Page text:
Summer temperatures have arrived — with high temperatures over 100°F in parts of Kansas. If you are planning herbicide applications, here are some things to consider when applying herbicides during hot weather.
Heat or drought stress slows plant growth processes. This is especially important for systemic herbicides such as glyphosate and grass-killing herbicides like clethodim (Select) or quizalofop (Assure). As temperatures increase above 85°F, many plants begin to slow or stop metabolic processes that move herbicides throughout the plant. Notable exceptions to this rule are HPPD-inhibiting herbicides like Callisto or Balance Flexx. Palmer amaranth plants are able to overcome applications of these herbicides when applied at high temperatures (90°F and greater).
Management: In general, applying systemic herbicides early in the morning, after plants have had a chance to recover from heat stress, will give the best chance for the herbicide to reach the active site and effectively kill weeds.
Leaves change in response to heat. In order to prevent water loss, plant cuticles become waxier in response to heat or drought stress. The greater wax content makes it more difficult for water-based spray solutions to penetrate the plant. In addition, the leaf angle of many plants changes in response to heat or drought stress (Figure 1). Often, this results in less herbicide contacting the leaf surface to enter the plant. Management: Using maximum labeled rates of herbicides and surfactants can help get more spray solution into the plant, increasing effectiveness. Spraying during the cooler parts of the day will reduce the impact of altered leaf angle.
Figure 1. Velvetleaf usually changes leaf angles at night, but the leaves on these plants are vertical in response to high temperatures. Photo by Sarah Lancaster, K-State Research and Extension.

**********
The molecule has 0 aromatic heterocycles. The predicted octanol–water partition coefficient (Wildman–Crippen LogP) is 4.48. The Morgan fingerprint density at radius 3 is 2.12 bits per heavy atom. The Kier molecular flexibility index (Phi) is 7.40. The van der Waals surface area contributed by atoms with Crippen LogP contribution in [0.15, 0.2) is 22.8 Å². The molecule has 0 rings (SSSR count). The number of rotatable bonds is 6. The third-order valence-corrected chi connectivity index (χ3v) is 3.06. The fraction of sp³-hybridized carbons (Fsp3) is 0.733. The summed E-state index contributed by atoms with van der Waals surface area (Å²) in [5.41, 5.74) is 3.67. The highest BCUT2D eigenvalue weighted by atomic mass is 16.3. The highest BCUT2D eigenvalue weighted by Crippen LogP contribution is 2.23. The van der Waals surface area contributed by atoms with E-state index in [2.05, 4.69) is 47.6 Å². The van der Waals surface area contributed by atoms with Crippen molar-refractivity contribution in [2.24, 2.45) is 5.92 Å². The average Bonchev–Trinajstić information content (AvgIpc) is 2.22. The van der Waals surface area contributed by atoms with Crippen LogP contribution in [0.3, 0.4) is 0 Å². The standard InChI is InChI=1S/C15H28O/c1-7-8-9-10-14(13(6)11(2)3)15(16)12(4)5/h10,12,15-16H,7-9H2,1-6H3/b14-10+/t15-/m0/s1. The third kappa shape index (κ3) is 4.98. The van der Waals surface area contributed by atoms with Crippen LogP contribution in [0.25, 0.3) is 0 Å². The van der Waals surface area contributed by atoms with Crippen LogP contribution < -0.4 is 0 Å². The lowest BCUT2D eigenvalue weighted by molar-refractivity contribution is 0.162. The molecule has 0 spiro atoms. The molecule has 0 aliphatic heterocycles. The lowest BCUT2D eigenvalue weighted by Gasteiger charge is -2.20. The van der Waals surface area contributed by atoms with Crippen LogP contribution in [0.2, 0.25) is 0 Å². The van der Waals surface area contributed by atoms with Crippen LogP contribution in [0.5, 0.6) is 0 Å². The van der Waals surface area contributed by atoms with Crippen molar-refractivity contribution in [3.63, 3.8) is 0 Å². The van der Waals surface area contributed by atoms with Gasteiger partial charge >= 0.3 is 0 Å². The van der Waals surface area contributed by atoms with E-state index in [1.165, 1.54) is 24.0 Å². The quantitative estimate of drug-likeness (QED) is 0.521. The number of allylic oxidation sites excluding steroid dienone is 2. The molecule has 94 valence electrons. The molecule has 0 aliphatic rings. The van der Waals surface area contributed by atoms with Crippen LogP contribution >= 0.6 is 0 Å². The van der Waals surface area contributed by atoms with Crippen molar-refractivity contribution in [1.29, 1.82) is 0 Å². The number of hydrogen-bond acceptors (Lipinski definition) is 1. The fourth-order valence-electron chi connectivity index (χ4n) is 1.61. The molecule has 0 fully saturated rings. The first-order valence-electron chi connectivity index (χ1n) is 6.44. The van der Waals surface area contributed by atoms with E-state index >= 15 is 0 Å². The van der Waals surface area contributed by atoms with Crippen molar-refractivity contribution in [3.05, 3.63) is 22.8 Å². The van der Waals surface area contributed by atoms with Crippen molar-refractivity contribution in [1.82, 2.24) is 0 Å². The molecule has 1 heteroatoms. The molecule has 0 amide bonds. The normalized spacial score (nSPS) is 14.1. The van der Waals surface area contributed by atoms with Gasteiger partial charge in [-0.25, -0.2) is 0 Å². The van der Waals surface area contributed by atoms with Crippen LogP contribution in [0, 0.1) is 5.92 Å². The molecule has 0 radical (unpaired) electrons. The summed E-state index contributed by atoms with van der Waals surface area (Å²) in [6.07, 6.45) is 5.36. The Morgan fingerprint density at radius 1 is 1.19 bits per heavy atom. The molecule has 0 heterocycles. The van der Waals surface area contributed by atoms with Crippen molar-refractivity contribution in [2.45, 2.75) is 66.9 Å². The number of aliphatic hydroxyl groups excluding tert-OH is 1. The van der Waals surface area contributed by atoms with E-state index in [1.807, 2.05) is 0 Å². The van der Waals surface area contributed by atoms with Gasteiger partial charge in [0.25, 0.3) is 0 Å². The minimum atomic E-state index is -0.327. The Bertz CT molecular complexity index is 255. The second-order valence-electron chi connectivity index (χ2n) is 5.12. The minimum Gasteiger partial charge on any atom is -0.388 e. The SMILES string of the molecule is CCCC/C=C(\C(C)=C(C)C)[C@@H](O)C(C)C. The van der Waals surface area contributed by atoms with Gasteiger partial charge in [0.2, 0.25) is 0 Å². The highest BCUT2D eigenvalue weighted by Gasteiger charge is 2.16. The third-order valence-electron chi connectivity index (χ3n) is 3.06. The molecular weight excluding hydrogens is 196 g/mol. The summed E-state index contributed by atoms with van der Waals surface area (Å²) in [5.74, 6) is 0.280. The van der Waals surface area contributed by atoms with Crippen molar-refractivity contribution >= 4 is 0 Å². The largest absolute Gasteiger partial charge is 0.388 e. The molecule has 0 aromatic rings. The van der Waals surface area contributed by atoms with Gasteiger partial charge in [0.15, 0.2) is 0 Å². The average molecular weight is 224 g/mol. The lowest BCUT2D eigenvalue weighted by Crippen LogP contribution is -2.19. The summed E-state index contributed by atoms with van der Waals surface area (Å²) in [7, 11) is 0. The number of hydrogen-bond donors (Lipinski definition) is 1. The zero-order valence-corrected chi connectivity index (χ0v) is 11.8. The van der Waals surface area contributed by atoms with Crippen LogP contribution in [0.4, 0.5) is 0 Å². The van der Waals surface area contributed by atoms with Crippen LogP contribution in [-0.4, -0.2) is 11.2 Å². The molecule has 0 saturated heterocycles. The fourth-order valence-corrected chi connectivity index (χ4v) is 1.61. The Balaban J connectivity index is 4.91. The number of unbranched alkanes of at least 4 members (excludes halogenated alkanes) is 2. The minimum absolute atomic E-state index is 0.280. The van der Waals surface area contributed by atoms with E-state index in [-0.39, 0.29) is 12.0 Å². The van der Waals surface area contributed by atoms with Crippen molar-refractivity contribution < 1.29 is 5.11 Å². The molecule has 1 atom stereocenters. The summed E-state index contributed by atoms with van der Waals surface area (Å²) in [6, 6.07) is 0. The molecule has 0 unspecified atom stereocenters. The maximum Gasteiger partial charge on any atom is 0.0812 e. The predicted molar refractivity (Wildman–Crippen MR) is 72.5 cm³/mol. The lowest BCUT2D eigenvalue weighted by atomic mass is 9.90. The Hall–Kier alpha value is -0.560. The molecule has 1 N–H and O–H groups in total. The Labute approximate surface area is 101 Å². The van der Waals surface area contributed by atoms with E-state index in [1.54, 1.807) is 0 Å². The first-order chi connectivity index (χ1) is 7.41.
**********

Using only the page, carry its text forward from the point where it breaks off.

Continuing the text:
Crop response to foliar applied, non-translocated herbicides is greater in hot temperatures. When applied in hot, humid conditions, contact herbicides — such as Cobra, Liberty or Reflex — will likely result in greater foliar injury to crops, but also greater weed control (Figure 2). Management: If possible, postpone application of these herbicides if temperatures are over 90°F. If weed size requires immediate herbicide application, reduce the rate of herbicide and adjuvant, and apply later in the day, when the air temperature will decrease after application.
Figure 2. Contact herbicides can cause bronzing of soybean leaves when applied post-emergence. Photo taken 1 week after an application that included flumiclorac (Resource, Perpetuo, others). Photo by Sarah Lancaster, K-State Research and Extension.
- Herbicide volatility increases with high temperatures and low humidity. Herbicides in group four, such as dicamba and 2,4-D, are prone to volatility, which means the herbicide becomes a vapor and can move long distances with slight breezes. Volatility of these herbicides increases as temperature rise above 60°F and is greatest at temperatures above 90°F. Management: Avoid applying these herbicides when temperatures are over 90°F. This may occur during morning or late afternoon hours, when temperature inversions are likely to occur. Herbicides should not be sprayed during inversions, when small spray droplets can become trapped in a layer of cooler air near the earth’s surface. Use larger spray droplets to reduce evaporation, which can be accomplished by reducing spray pressure or increasing nozzle orifice size.
The use of trade names is for clarity to readers and does not imply endorsement of a particular product, nor does exclusion imply non-approval. Always consult the herbicide label for the most current use requirements.